South Dakota State Tree
Black Hills Spruce (common name)
Picea glauca var. densata (scientific name)
Black Hills spruce is a variety of white spruce (Picea glauca), a northern species that occurs principally in Canada and the northern United States, from Maine to Idaho, as well as Alaska. South Dakota's state tree, Picea glauca var. densata, is considered a geographical variety rather than a botanical variety of white spruce. It is the only spruce native to South Dakota, and it is not widely distributed in the state. It is localized to a few counties in the Black Hills region of the state, as well as adjacent areas in Wyoming. The Black Hills, most famous as the site of Mount Rushmore, are an isolated range on the western edge of the Great Plains. Black Hills spruce was designated as South Dakota's state tree in 1947.
Black Hills spruce is a conifer that grows up to 90 feet (27.4 m) tall with a 15- to 25-foot (4.6-7.6 m) spread. It has stiff evergreen needles with tiny, peg-shaped bases, arranged singly along the dense branches. Its cones hang down from the stem, and are 1 to 2 inches (2.5-5.1 cm) long, with thin rounded scales. Its male flowers are tan to pale red, and its female flowers are greenish to purplish. Older trees are often draped with a lichen called "old-man's-beard."
Height: 30-100 ft (9.1-30.5 m)
Diameter: up to 3.3 ft (1 m)
Bark: ashy gray or brown, fissured, thin flaky scales
Seed Cones: tan to brown, cylindrical, 1-2 in (2.5-5 cm) long
Leaves: bright green to bluish-green needles, 0.33-0.75 in (0.9-1.9 cm) long
Black Hills spruce is a very long-lived species that tends to grow slowly. It has a lifespan of 150 to 350 years.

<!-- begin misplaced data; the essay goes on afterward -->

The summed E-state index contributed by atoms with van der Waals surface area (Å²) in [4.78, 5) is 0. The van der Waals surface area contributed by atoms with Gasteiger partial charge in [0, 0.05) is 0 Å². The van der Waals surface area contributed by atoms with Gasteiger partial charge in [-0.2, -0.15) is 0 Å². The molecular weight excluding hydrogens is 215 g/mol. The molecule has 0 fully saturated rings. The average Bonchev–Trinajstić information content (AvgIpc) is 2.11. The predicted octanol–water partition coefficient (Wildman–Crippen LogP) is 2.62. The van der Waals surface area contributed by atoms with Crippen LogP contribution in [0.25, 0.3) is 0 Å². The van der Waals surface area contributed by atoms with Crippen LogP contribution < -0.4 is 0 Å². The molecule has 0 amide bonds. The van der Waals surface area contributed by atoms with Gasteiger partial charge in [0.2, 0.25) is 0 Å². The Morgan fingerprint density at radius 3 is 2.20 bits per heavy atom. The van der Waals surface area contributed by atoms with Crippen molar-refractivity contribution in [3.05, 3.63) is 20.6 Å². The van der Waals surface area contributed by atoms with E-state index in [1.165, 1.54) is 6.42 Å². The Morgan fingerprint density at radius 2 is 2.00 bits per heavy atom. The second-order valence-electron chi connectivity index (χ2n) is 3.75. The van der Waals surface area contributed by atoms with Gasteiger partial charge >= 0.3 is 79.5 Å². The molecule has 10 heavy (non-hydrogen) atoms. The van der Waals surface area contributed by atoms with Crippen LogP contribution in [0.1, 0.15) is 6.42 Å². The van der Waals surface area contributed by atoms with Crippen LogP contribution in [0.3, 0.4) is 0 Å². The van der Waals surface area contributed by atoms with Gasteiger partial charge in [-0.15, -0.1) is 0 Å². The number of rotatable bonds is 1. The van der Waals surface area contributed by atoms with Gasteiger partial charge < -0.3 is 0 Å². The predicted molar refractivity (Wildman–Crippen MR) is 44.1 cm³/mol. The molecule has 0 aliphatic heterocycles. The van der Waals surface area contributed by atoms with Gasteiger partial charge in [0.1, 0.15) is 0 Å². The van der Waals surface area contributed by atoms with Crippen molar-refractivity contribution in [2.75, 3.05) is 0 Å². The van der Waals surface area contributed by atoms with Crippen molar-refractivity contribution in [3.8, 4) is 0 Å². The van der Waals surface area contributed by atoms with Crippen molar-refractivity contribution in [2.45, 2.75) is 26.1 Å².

This tree is found in the Black Hills area of South Dakota and Wyoming, as well as some cool canyons. It is a dominant species at higher elevations, gradually replacing quaking aspen, which forms the lower border of the spruce stands. It is an extremely hardy variety, tolerating temperatures as low as -50°F (-45.5°C).
IMPORTANCE TO LIVESTOCK AND WILDLIFE
Birds and mammals eat Black Hills spruce seeds. The bark provides food for porcupines. The tree provides good winter cover and supplies nesting sites for a variety of birds.
OTHER USES AND VALUES
The variety has been noted to have denser foliage, slower growth, and a greater tolerance to heat and drought than white spruce, making this a desirable variety to plant in the upper plains region. In addition, it requires little pruning, is deer-resistant, and tolerates drying winter winds well, making it an ideal choice as a windbreak or screen in home and farm landscapes. It has been planted throughout South Dakota, North Dakota, and Minnesota. It is also a popular Christmas tree, and has been used twice as the Capitol Christmas Tree in Washington, DC. Thousands of young trees are removed from the Black Hills National Forest and from plantations each year for use as Christmas trees.
Plains Indians used the inner bark and shoots for food, and the hardened sap for gum. They collected the wood for teepee poles.
The wood of Black Hills spruce is light, soft, and straight-grained. The soft wood is used for dimension lumber, pulp, boxes, and crates, but because of the limited local market, Black Hills spruce is not an important timber species.
Germination under established or mature stands commonly occurs on a variety of seedbeds—particularly on rotted logs and moss beds. Most propagation is by seed, but rooting and grafting have been used with success.
South Dakota's state tree grows best in heavy, acidic, moist, well-drained soil with full to partial sun. It can adapt to a variety of conditions including shade, drought, heat, and cold, as long as the site is well drained. The tree is flood intolerant and sensitive to soil compaction.
As the name implies, Black Hills spruce is found only in one location, the Black Hills of South Dakota and Wyoming. It normally grows at elevations of 5,700 to 6,700 feet (174-204 km) and in cool canyon bottoms.
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U.S. Forest Service
U.S. National Arboretum
U.S. Department of Agriculture
Author: World Trade Press